Every shot involving the leprechauns was storyboarded in detail, its requirements carefully calculated with mathematical precision. (These calculations, Ellenshaw said in his 2003 book Ellenshaw Under Glass: Going to the Matte for Disney, were duck soup to Lycett and director Robert Stevenson, "who was a mathematician in his own right. They were very interested in mathematics, read books on it just for pleasure!")

For all these challenges, the modus operandi chosen by Ellenshaw and Lycett had one unsurpassable reward: It enabled human and leprechaun to appear simultaneously on a single strip of film, with no differences in film grain, no change in visual texture, no telltale blue lines that would be noticeable, however subliminally, if shots had been combined in the lab. The eye (and brain) accepts the illusion without question, and Disney's boast that he enlisted real leprechauns in the cast passes the test -- we see the evidence with our own eyes.

Have I blown Darby O'Gill's cover by telling you this? Not at all. Even knowing how it's done, the trick is still magic. In the next installment I'll get into the magic of the story itself; for now I'll leave you with this shot. Darby is in the mountain hall of Knocknasheega, in King Brian's throne room. He fiddles the Little People a lively tune that sets them dancing madly until, carried away, they run off and gallop back on horseback, riding in a circle around him. At this precise moment, everyone -- everyone -- who sees Darby O'Gill and the Little People thinks exactly the same thing: "My God, where on Earth did they get all those little tiny horses??!!" They have already accepted, on an emotional level, that these are genuine leprechauns; the only question is where they found horses to ride.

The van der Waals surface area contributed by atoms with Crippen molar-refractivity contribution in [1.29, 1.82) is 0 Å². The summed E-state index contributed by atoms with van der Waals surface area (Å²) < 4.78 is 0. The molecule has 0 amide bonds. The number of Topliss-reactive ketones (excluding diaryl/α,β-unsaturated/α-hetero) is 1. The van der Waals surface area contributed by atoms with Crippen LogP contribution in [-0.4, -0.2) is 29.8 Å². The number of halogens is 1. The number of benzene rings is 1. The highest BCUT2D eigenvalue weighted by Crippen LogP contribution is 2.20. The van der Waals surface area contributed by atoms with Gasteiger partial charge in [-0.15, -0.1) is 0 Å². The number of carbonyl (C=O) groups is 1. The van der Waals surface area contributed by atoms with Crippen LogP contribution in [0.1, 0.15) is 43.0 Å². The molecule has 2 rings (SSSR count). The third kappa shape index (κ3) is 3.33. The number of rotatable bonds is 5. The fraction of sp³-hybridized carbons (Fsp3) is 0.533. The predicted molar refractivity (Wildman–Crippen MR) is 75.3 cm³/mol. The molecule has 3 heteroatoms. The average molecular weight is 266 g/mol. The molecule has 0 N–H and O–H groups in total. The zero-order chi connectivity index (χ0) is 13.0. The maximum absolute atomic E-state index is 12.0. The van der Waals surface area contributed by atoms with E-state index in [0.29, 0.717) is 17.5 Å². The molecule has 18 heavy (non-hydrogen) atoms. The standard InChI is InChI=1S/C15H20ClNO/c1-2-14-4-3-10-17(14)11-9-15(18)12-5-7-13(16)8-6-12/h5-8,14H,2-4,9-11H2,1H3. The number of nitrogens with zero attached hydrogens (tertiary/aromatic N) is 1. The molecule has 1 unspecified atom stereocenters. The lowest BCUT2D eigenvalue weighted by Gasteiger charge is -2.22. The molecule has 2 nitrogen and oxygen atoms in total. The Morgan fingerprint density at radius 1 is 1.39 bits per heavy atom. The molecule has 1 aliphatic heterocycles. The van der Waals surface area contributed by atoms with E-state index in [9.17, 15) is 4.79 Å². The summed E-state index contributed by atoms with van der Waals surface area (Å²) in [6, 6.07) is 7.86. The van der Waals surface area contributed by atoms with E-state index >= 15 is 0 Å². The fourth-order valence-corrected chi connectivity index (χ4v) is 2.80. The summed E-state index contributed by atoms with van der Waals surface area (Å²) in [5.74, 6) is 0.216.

I know of no other shot in the long history of visual effects that gets such a reaction.


Sunday, March 17, 2013

Luck of the Irish: Darby O'Gill and the Little People, Part 1

In 1962, if I had known that the actor playing James Bond was the same actor who played Michael McBride in Darby O'Gill and the Little People, I might have taken the trouble to see Dr. No sooner than I did. But in all the publicity surrounding the screen debut of Ian Fleming's secret agent, and the handsome young discovery of producers Harry Saltzman and Albert Broccoli, there was scant mention (if any) of the picture Sean Connery had made for Walt Disney three years earlier. Small wonder: Darby O'Gill was a flop.